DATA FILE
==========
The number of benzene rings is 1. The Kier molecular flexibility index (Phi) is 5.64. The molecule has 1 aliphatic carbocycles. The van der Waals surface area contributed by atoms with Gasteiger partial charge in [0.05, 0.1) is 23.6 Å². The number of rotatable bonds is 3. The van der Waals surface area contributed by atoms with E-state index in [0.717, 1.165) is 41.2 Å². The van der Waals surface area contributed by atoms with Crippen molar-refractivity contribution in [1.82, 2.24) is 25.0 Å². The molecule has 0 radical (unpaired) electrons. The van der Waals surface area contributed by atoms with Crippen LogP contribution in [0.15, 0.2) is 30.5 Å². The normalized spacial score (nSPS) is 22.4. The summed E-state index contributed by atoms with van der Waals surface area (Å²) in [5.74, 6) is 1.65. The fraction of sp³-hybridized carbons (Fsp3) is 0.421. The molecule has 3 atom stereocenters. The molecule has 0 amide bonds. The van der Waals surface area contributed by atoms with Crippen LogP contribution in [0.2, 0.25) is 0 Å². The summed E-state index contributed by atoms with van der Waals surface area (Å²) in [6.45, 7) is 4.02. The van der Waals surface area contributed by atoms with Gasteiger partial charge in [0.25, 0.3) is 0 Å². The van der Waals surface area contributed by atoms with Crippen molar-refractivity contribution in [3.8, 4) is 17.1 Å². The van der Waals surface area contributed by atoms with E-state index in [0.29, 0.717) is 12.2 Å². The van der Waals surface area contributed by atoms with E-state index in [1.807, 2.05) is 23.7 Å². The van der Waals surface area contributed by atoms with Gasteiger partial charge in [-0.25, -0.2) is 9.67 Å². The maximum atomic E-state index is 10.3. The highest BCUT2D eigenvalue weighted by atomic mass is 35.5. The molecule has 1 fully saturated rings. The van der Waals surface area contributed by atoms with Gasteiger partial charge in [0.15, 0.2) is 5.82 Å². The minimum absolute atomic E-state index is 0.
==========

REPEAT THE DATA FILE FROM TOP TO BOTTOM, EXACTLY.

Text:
The number of benzene rings is 1. The Kier molecular flexibility index (Phi) is 5.64. The molecule has 1 aliphatic carbocycles. The van der Waals surface area contributed by atoms with Gasteiger partial charge in [0.05, 0.1) is 23.6 Å². The number of rotatable bonds is 3. The van der Waals surface area contributed by atoms with E-state index in [0.717, 1.165) is 41.2 Å². The van der Waals surface area contributed by atoms with Crippen molar-refractivity contribution in [1.82, 2.24) is 25.0 Å². The molecule has 0 radical (unpaired) electrons. The van der Waals surface area contributed by atoms with Crippen LogP contribution in [0.15, 0.2) is 30.5 Å². The normalized spacial score (nSPS) is 22.4. The summed E-state index contributed by atoms with van der Waals surface area (Å²) in [5.74, 6) is 1.65. The fraction of sp³-hybridized carbons (Fsp3) is 0.421. The molecule has 3 atom stereocenters. The molecule has 0 amide bonds. The van der Waals surface area contributed by atoms with Crippen LogP contribution in [0.2, 0.25) is 0 Å². The summed E-state index contributed by atoms with van der Waals surface area (Å²) in [6.45, 7) is 4.02. The van der Waals surface area contributed by atoms with Gasteiger partial charge in [0.25, 0.3) is 0 Å². The van der Waals surface area contributed by atoms with Crippen molar-refractivity contribution in [3.8, 4) is 17.1 Å². The van der Waals surface area contributed by atoms with E-state index in [0.29, 0.717) is 12.2 Å². The van der Waals surface area contributed by atoms with E-state index in [1.807, 2.05) is 23.7 Å². The van der Waals surface area contributed by atoms with Gasteiger partial charge in [-0.25, -0.2) is 9.67 Å². The maximum atomic E-state index is 10.3. The highest BCUT2D eigenvalue weighted by atomic mass is 35.5. The molecule has 1 fully saturated rings. The van der Waals surface area contributed by atoms with Gasteiger partial charge in [0.15, 0.2) is 5.82 Å². The minimum absolute atomic E-state index is 0.